4.2 Endogenous NO

The first report describing the chronotropic effects of endogenous NO was performed with cultured neonatal rat cardiomyocytes [91]. In this study, the NOS inhibitor L-NMMA had no significant effect on the spontaneous beating rate of these cells. In contrast, the NOS inhibitor NG-nitro-l-arginine methyl ester (L-NAME) induced a considerable reduction of beating rate in constant pressure perfused isolated rat hearts and this effect was reversed by l-arginine [93]. The negative chronotropic effect of L-NAME was confirmed in a later study investigating rat constant flow perfused Langendorff preparations [48]. Conversely, application of the NOS substrate l-arginine alone induced a small positive chronotropic effect. These results are consistent with the observation that mice lacking the eNOS gene have a significant bradycardia [97]. Furthermore, several weeks of oral application of L-NAME to normal mice also results in a significant reduction of heart rate [98, 99]. These effects have been measured in awake trained mice using an automated tail cuff method. Using the same method, it was shown that three weeks of oral application of L-NAME to mice lacking the eNOS gene induces an augmentation of their bradycardia [99]. It is of note that the NOS inhibitor L-NAME is also capable of blocking muscarinergic receptors [100], an effect that might have attenuated the observed reduction of heart rate in mice. Taken together, the present evidence suggests that heart rate can be increased by the activity of both constitutively expressed NOS isoforms. Of these, eNOS is much more important than nNOS. These results are consistent with the positive chronotropic effects that have been described and explained for exogenous NO.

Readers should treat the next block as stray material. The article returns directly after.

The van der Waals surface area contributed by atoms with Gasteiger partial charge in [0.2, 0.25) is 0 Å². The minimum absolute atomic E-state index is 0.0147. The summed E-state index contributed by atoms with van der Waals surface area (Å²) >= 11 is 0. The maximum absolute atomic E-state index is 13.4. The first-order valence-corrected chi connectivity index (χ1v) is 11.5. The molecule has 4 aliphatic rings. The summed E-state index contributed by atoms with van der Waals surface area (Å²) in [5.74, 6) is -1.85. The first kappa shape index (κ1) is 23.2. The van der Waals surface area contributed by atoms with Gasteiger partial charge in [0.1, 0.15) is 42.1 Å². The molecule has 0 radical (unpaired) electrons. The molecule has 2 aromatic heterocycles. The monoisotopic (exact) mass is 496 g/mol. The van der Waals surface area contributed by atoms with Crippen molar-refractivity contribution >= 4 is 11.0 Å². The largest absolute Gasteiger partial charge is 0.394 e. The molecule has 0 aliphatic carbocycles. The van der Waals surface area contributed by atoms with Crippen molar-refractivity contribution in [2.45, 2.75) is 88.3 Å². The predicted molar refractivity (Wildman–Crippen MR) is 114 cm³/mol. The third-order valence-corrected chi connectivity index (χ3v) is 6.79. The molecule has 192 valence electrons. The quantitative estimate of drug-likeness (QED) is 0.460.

5 Summary

The effects of exogenous and endogenous NO on myocardial functions such as contraction, relaxation and heart rate have recently gained considerable scientific interest. NO stimulates myocardial soluble guanylate cyclase to produce cGMP, which activates two major target proteins. A small increase in cGMP levels predominantly inhibits phosphodiesterase III, while high cGMP levels activate cGMP-dependent protein kinase. Accordingly, submicromolar NO concentrations improve myocardial contraction, while submillimolar NO concentrations decrease contractility. The latter action includes direct inhibitory NO effects on ATP synthesis and voltage-gated calcium channels. Overall, the inotropic effects of exogenous NO are small and probably of minor importance for myocardial contractility. Cardiomyocytes are capable of expressing eNOS and iNOS. Endogenous NO has effects on myocardial contraction, similar to that of exogenous NO. Various NOS inhibitors can substantially reduce myocardial contractility in vitro and in vivo, suggesting that basal endogenous NO production supports myocardial contractility. There is also evidence for a NO-dependent cardiodepressive effect of cytokines that is mediated by expression of iNOS. This is consistent with the negative inotropic effects of NO at high concentrations. Cardiodepressive actions of endogenous NO production may play a role in certain forms of heart failure. Finally, NO also has an effect on heart rate. Physiologic NO concentrations can stimulate heart rate by activating the hyperpolarization-activated inward current (If) and this effect decreases at submillimolar NO concentrations. In summary, physiological concentrations of NO increase contractility and heart rate under basal conditions, while high NO concentrations induce the opposite effects.